"We need provisions in the final legislation that provide us with the speed to reduce our cost by $20 billion by 2015," he says.
That would be a remarkable U-turn for an institution that grew bigger and bigger as the country grew bigger and bigger.
Soon, the Post Office may be marking a milestone in retreat: the end of Saturday delivery. The Postal Service says only a fifth of Americans value six-day-a-week service. The Senate bill requires the Postal Service to wait two years before eliminating six-day-a-week service. The House Bill requires a waiting period of just six months.
Donahoe says he wants to do it now.
"If we're unable to implement the five-day delivery schedule now," he says, "we will needlessly carry a $3 billion operating cost. Multiply that by several years, and you got a pretty big number."
There's also talk of improving efficiencies. How do we get mail delivered? And where's the post office?
One idea would increase the number of homes that letter carriers reach on their rounds by expanding curbside delivery.
According to Rep. Issa, "109 million homes walk out of their door to get their mail, while 37 million get it delivered inside their door. We believe that most of those 37 million homes should have a safe, secure box — either at the curb or very close by — and that saves an additional $5 billion."
Those extra steps saved would mean fewer letter carriers.
Of course, if you felt you were disadvantaged by the shift to curbside delivery, you could complain at a community meeting, or directly to your member of Congress. And those complaints work against another big efficiency the postmaster wants to undertake: close thousands of post offices around the country.
"Most retail companies would close retail stores that have failed to turn a profit," Donahoe said. "Roughly 25,000 out of our 32,000 post offices operate at a loss."
Donahoe says they should offer more postal services in supermarkets and consolidate collection facilities.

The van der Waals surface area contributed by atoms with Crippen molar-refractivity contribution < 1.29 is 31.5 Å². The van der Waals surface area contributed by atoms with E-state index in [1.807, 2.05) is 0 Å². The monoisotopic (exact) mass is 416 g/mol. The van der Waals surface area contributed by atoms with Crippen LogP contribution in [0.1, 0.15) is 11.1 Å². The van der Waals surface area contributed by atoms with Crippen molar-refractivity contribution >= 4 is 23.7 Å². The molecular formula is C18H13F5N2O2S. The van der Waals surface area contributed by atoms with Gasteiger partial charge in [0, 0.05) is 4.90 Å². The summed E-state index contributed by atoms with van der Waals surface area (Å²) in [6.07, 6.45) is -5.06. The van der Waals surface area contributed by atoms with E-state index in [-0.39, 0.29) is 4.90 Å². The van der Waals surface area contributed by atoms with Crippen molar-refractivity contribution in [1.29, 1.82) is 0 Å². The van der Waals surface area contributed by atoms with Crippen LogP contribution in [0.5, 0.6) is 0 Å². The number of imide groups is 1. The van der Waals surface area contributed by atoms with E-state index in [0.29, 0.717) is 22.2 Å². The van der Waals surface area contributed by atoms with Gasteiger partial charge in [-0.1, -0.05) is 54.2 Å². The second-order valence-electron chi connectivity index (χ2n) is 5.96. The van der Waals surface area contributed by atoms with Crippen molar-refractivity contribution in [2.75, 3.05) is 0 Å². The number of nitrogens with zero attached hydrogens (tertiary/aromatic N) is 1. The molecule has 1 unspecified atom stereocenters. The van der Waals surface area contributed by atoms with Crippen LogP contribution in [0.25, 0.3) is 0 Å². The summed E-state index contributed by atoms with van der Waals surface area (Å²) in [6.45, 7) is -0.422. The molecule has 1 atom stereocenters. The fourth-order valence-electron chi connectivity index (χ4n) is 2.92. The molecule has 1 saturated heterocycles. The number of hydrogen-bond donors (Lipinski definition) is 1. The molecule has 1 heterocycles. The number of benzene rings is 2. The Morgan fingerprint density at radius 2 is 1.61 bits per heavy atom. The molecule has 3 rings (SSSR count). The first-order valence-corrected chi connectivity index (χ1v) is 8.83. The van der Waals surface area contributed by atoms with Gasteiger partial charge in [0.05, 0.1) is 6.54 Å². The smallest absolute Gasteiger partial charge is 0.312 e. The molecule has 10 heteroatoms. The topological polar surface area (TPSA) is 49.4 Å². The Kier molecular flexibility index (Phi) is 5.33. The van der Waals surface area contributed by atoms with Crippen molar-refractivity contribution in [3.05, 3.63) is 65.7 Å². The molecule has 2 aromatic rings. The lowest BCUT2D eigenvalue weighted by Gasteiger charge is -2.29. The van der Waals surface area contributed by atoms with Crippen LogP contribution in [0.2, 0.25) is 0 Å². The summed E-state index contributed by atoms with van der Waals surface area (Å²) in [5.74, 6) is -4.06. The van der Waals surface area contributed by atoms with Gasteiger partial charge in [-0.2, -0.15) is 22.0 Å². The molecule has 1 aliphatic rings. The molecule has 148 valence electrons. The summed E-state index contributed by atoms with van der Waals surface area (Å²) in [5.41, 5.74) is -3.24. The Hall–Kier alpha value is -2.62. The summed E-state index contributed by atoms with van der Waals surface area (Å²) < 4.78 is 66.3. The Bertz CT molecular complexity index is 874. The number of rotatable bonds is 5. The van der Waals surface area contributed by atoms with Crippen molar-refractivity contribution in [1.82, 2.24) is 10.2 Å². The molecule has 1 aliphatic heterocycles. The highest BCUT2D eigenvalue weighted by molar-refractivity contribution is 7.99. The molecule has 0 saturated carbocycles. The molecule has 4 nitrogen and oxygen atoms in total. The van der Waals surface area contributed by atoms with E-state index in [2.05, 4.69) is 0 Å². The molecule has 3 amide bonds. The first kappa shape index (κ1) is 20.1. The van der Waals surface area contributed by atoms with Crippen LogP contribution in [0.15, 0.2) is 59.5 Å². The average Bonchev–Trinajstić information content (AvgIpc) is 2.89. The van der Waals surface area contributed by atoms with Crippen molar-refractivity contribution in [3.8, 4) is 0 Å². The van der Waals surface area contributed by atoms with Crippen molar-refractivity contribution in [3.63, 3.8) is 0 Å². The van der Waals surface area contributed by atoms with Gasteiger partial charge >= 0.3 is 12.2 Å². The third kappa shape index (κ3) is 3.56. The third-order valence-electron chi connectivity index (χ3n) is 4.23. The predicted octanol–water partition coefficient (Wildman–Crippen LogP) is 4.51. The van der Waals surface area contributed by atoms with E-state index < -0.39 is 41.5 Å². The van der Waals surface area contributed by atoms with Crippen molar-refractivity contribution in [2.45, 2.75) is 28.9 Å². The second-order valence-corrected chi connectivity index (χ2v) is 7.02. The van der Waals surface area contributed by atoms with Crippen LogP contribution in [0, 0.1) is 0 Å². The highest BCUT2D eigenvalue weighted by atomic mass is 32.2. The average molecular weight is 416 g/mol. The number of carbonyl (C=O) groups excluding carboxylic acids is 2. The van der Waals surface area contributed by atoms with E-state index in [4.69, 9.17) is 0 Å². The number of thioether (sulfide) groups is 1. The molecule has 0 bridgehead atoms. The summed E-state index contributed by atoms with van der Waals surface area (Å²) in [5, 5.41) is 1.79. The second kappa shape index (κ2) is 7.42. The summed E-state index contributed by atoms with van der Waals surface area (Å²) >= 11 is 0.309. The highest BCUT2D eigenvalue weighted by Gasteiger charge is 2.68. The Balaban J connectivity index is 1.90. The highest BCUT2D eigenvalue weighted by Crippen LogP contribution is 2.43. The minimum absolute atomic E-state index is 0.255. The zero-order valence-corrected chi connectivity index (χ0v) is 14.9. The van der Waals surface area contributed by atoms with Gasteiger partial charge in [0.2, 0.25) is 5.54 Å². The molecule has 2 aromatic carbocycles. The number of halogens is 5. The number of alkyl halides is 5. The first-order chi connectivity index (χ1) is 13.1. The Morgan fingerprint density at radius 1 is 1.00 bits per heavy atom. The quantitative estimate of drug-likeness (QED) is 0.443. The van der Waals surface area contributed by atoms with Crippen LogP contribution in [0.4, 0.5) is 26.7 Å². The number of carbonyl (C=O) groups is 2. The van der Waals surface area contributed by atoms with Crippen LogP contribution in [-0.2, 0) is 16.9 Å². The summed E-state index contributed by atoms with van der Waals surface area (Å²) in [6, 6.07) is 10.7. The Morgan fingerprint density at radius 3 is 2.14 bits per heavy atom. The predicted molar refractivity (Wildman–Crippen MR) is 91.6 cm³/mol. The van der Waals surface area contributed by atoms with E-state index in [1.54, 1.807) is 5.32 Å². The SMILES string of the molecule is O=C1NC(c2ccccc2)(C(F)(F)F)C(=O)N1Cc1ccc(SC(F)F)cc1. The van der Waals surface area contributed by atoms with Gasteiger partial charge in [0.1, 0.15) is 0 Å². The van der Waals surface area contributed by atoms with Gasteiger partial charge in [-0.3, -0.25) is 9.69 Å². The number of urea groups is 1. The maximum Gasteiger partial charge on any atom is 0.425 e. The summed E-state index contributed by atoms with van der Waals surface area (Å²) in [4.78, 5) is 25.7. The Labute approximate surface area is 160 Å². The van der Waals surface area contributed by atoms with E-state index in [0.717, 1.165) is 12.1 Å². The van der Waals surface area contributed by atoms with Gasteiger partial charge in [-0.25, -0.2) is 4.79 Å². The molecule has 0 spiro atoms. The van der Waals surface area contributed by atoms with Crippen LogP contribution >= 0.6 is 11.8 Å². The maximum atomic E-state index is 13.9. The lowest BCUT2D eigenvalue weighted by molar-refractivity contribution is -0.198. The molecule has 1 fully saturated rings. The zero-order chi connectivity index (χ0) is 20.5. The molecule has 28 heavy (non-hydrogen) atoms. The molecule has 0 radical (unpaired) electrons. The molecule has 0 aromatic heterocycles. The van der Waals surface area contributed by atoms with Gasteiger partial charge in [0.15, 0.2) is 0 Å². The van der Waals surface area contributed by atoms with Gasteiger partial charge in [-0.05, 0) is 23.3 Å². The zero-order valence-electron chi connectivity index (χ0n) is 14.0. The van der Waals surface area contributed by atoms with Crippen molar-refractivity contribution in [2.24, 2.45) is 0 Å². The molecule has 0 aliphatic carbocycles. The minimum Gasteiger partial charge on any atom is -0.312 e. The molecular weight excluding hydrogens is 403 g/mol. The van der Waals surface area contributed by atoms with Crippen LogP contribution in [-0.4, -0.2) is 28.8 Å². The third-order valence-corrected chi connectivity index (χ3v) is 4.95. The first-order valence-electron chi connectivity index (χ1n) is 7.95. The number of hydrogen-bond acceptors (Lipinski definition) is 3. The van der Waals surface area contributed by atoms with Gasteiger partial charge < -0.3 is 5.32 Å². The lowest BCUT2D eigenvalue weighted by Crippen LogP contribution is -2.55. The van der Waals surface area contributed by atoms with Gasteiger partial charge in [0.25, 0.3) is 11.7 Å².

But for every proposed closure, there could be a member of Congress protesting the loss of service.
Postal workers, and their unions, don't buy the argument that there are too many of them, even if supporters of the Republican House bill and the bipartisan Senate bill say there are.
"Their agenda seems to be to dismantle the Postal Service. And if that's your goal, then obviously you have too many employees," says Fredric Rolando, president of the National Association of Letter Carriers, the biggest of the four postal unions. "We're not the auto industry. We're not competing with Japanese stamps. In fact, we deliver 40 percent of the world's mail, we're the cheapest mail system in the world. I think it's really just a matter of restructuring what we need to do to replace the revenue. I don't see us on par with the auto industry at all."
The unions observe that the post office does very well delivering parcels the last mile for the private companies that used to be its great rivals: UPS and FedEx. They are now big post office customers. They actually have a stake in continued Saturday delivery.
That underscores a fundamental problem for the Postal Service. It's supposed to act like a business. But it's not going door to door all over the country because it's a business — it does that because it's the Postal Service.